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Tuesday, 26 September, 2000, 13:59 GMT 14:59 UK
Height linked to breast cancer risk
Chinese women dancing
Chinese women are less at risk of breast cancer
A woman's height, as well as her weight, may be a factor in determining her risk of developing breast cancer.

Researchers in the Netherlands have been reviewing the data collected in seven major international research studies and have confirmed that taller women have a slightly increased risk of being diagnosed with breast cancer.

Scientists at Maastricht University looked at research involving 337,800 women, as well as 4,385 cases of invasive breast cancer.

They found that the risk of experiencing breast cancer increased by 7% with each 5cm increase in height for post-menopausal women, with a marginally increased risk among pre-menopausal women.

Reviewing results from previous cohort studies has also reinforced the link between weight and breast cancer risk, they reported in the American Journal of Epidemiology.

Women who are significantly overweight later in life are 26% more likely to develop breast cancer compared with those of average weight.

Paradoxically, however, being obese appears to have a protective effect in women before the menopause.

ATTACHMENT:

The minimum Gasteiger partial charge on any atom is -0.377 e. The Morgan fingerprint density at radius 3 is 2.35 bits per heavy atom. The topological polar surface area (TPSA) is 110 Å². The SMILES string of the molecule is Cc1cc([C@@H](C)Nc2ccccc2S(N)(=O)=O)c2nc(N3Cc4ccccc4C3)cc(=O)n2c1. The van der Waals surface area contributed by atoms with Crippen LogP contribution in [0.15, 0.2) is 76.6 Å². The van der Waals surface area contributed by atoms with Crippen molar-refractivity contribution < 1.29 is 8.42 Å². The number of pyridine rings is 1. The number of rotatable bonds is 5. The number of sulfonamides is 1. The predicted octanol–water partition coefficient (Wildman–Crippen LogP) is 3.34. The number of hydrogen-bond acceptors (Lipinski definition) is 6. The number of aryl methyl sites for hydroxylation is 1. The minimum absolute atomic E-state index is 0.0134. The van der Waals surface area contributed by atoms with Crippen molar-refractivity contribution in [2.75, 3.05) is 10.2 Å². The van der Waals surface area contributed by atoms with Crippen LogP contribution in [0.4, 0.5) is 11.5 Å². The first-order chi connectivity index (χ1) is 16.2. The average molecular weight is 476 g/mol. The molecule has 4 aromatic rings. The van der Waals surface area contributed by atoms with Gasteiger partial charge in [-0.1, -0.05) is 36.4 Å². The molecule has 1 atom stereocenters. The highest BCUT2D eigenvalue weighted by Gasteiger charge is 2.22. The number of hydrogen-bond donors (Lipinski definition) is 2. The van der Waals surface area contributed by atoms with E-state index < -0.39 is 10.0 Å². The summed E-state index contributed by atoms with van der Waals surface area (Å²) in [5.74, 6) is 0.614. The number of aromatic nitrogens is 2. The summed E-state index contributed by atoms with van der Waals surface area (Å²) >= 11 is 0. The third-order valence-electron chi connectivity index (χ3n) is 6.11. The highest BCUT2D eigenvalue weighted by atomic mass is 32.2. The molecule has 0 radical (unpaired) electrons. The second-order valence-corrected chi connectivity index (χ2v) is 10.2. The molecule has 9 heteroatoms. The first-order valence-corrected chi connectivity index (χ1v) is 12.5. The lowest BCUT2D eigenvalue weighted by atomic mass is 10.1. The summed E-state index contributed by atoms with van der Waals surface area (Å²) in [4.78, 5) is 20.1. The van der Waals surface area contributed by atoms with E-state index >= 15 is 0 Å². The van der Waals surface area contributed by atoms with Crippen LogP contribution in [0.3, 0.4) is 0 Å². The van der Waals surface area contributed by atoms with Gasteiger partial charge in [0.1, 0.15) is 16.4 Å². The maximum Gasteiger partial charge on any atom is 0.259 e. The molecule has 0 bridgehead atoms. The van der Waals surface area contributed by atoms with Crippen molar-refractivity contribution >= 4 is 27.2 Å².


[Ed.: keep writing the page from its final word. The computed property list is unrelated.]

'Tall women should not be anxious'

Dr Tim Key, senior scientist at the Imperial Cancer Research Fund said the link between height and breast cancer risk had first been identified by comparing international statistics.

Women in countries such as Japan and China, who tend to be shorter, are much less likely to develop breast cancer than those in the Netherlands, for example.

But he warned that, while the new data is "interesting scientifically" women should not draw too many conclusions from it.

"It would be very worrying if it terrified more women - it would be unfortunate if tall women were anxious when there is no need.'

Dr Key said that the work of the Dutch team over the past few years in reviewing previous breast cancer research had reinforced clinical knowledge on risk factors.

Previous research has indicated that obesity in postmenopausal women could double a woman's chance of developing breast cancer - though as yet it isn't clear why overweight younger women are less likely to develop breast cancer.

The risk of developing breast cancer before the age of 85 is approximately one in 10 in the UK, and a number of risk factors are well established.

Women who have a strong family history of the disease, linked to mutations in two genes, have a substantially increased risk of developing cancer themselves.

Childless women and those who have a first child after the age of 30, as well as those taking the contraceptive pill or hormone replacement therapy also experience a slight increase in risk.

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26 Sep 00 | Health
Breast Cancer 2000
17 Mar 00 | C-D
Breast Cancer
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Simple test for breast cancer
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